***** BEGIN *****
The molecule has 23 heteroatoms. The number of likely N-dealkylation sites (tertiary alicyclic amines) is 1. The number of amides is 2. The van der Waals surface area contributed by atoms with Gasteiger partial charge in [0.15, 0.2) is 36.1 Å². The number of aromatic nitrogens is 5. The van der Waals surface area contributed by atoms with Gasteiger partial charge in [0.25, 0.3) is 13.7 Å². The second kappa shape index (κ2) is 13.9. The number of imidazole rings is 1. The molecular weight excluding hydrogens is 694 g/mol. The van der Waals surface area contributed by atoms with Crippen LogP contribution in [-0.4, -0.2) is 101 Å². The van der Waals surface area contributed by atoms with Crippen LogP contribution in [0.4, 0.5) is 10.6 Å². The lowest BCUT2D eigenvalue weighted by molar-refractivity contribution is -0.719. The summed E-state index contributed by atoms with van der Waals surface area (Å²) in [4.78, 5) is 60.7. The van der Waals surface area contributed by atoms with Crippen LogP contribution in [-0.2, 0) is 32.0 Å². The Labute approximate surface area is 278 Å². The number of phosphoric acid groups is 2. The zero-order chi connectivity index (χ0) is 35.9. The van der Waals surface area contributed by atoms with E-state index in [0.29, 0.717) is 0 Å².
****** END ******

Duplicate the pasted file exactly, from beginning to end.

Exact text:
The molecule has 23 heteroatoms. The number of likely N-dealkylation sites (tertiary alicyclic amines) is 1. The number of amides is 2. The van der Waals surface area contributed by atoms with Gasteiger partial charge in [0.15, 0.2) is 36.1 Å². The number of aromatic nitrogens is 5. The van der Waals surface area contributed by atoms with Gasteiger partial charge in [0.25, 0.3) is 13.7 Å². The second kappa shape index (κ2) is 13.9. The number of imidazole rings is 1. The molecular weight excluding hydrogens is 694 g/mol. The van der Waals surface area contributed by atoms with Crippen LogP contribution in [-0.4, -0.2) is 101 Å². The van der Waals surface area contributed by atoms with Crippen LogP contribution in [0.4, 0.5) is 10.6 Å². The lowest BCUT2D eigenvalue weighted by molar-refractivity contribution is -0.719. The summed E-state index contributed by atoms with van der Waals surface area (Å²) in [4.78, 5) is 60.7. The van der Waals surface area contributed by atoms with Crippen LogP contribution in [-0.2, 0) is 32.0 Å². The Labute approximate surface area is 278 Å². The number of phosphoric acid groups is 2. The zero-order chi connectivity index (χ0) is 35.9. The van der Waals surface area contributed by atoms with E-state index in [0.29, 0.717) is 0 Å².